One of the sad signs of the effect the Global Financial Crisis is having on Australia is the increasing number of people suffering "mortgage stress", and of mortgage foreclosures. In this Newsletter we shall have a look at mortgages, how they work and what you can do if you are facing difficulties.
When you sign a mortgage over property you give the lender (the mortgagee) security to cover repayment of the debt, but you also give yourself as security. This is known as a personal covenant, and is virtually universal.
The practical consequence is that if a lender sells up the property and does not recover enough to repay the debt, the borrower remains liable for the unpaid balance. If a borrower's financial position is bad enough for them to face a mortgagee sale, they are unlikely to have spare funds to pay out the balance, and bankruptcy may be the only realistic solution.
Many people shudder at the thought of a bankruptcy, but it is designed to give the insolvent a fresh start. Creditors are prevented from hounding you and after the bankruptcy period, usually three years you start again with a clean financial sheet.
Many of today's troubled borrowers fall into two categories. At the lower end of the market some borrowers have suffered a loss of income, and cannot keep up the required payments. If they borrowed a high percentage of the purchase price they may find that their property is now worth less than the debt - yes, property can go down in value!
At the higher end of the scale are investors who bought for negative gearing tax benefits, and with loss of income can neither service the interest bill or sell the property. Sometimes the position is made worse by the fact that the loan was with a fixed interest rate, and there are substantial "break fees" if the loan is paid out early following a sale.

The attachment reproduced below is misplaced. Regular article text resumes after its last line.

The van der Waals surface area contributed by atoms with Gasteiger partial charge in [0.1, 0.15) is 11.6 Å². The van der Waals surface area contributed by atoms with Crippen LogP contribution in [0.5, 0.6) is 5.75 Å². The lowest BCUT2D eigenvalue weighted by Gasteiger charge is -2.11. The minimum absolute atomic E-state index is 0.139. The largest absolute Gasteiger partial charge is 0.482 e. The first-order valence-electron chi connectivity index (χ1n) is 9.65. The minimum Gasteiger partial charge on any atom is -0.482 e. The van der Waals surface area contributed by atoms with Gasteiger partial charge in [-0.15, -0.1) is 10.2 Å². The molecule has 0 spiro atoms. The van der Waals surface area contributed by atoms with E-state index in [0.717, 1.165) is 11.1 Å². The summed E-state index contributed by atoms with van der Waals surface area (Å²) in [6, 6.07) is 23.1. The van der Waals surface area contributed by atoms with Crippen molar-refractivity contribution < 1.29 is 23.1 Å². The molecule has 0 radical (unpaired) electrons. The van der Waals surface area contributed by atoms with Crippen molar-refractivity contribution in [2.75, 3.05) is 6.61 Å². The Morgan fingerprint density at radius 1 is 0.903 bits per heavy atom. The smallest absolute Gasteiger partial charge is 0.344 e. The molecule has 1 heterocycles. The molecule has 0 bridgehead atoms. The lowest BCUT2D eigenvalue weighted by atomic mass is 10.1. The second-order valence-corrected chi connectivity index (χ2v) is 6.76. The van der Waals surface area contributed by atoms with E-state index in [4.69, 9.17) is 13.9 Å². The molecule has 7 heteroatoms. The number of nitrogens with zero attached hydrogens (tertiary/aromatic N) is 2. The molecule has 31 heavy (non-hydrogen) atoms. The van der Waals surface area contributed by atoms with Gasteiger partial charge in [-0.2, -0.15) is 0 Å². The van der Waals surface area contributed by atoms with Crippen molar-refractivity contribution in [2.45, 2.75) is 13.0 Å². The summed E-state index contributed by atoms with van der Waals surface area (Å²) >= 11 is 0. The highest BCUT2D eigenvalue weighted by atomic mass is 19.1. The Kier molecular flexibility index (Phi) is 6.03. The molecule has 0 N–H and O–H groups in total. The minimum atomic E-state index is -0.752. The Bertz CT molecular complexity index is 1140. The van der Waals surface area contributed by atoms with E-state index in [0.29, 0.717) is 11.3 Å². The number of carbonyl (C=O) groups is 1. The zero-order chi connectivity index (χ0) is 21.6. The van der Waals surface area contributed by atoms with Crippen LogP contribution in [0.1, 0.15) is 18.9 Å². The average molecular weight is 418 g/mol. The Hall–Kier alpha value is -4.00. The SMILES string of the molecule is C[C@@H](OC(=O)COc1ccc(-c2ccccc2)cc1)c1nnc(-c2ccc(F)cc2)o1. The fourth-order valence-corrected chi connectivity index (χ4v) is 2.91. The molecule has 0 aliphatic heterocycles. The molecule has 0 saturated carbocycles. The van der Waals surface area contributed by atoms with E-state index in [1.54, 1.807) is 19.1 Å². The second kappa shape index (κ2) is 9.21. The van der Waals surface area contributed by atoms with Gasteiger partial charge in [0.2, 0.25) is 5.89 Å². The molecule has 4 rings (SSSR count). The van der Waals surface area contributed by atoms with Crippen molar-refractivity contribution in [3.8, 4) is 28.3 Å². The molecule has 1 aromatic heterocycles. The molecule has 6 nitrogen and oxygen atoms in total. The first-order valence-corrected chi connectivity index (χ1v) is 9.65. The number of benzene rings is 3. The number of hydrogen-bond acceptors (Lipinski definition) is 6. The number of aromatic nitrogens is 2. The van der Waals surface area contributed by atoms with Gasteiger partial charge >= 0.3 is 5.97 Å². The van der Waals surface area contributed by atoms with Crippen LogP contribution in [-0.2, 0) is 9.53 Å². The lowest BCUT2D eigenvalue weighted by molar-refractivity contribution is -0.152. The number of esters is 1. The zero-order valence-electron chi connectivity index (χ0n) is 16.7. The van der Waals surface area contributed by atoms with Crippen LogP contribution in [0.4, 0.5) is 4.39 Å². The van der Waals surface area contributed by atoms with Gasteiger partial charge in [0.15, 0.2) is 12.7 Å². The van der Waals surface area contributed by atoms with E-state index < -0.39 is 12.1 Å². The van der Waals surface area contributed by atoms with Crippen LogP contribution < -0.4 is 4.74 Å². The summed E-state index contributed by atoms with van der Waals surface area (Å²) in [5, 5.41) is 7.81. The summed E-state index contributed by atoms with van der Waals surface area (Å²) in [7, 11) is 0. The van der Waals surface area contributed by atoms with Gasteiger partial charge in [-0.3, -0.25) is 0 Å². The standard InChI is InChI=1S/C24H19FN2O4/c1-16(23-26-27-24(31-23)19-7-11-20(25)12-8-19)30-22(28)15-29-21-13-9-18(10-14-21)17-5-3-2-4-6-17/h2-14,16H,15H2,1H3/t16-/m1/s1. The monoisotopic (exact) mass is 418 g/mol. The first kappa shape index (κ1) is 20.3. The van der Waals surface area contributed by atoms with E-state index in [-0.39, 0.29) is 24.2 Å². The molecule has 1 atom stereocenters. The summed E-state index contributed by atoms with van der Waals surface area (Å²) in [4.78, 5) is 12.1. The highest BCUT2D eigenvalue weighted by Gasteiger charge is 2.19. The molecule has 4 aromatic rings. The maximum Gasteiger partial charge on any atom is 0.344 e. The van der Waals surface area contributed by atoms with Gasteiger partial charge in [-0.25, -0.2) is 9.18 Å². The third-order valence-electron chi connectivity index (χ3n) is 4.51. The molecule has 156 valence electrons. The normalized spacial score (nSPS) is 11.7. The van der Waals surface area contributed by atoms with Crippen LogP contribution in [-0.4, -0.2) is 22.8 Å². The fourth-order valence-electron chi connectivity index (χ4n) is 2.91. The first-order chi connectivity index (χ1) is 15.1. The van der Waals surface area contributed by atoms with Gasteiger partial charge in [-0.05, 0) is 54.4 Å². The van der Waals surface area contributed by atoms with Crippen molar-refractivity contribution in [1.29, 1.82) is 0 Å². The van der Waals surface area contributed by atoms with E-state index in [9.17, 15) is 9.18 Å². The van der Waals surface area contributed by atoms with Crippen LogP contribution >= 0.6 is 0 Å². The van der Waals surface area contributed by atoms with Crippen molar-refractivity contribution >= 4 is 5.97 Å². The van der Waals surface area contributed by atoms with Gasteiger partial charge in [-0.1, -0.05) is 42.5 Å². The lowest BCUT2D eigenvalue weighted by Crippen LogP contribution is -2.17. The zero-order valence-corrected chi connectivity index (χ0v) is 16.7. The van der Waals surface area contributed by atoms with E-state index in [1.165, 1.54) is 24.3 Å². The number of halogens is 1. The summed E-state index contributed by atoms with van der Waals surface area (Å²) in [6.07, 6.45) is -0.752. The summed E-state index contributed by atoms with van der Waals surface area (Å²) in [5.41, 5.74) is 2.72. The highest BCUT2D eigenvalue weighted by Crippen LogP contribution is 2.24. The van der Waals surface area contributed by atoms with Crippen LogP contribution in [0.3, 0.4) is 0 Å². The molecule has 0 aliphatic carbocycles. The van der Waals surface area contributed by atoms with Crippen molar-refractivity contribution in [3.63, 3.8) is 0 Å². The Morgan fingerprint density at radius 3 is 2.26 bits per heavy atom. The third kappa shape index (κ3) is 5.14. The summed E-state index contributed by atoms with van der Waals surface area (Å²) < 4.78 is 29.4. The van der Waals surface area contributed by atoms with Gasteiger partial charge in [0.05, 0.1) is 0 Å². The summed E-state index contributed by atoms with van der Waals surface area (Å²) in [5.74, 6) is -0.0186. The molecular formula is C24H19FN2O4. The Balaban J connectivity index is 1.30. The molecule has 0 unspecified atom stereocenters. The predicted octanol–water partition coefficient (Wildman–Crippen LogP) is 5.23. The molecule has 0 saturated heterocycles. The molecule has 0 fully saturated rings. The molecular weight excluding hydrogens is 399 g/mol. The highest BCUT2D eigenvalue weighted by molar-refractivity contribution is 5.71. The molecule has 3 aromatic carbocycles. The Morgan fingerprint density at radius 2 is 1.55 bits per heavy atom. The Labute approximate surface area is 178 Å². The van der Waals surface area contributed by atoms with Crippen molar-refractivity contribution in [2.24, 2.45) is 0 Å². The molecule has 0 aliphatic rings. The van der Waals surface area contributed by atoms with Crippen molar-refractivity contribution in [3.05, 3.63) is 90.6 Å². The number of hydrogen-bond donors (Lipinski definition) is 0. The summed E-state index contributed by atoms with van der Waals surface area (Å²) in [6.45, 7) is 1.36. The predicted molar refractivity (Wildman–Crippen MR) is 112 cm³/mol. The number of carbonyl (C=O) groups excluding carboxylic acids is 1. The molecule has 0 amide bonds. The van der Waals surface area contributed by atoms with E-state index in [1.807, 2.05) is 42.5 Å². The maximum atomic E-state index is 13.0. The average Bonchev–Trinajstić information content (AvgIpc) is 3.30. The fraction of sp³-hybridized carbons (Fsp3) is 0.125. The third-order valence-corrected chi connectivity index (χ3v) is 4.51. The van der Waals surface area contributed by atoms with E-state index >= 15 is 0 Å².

What are break fees? If you borrow with a fixed interest rate you and the lender are betting on interest rates. You are hoping that rates will not go down, so you would be paying above the then going rate, and the lender is hoping rates do not go up, so it would not then be earning the current rate. If you want to get out of that bet, the lender wants to be reimbursed for the interest it would have earned if you had stuck with the deal. That reimbursement is the break fee, and the calculation method should be set out in your loan agreement.
If you are in trouble with your mortgage, what can you do? The first step is to talk to your lender sooner rather than later. Most lenders are appreciative of that and will be more inclined to be more cooperative than if they hear nothing while the debt gets bigger. The Department of Fair Trading will arrange for mediation to see if a resolution can be reached, and again sooner rather than later is the go. If nothing works, the lender will issue a Notice under the Real Property Act, and can then commence court proceedings to obtain possession of the property so that they can sell it.
Mortgagee sales are known as a source of cheap buys, so the lesson is that if you are in trouble, sell the property yourself as early as possible. Your debt will not keep growing, and you will probably be able to get more for it than the lender would.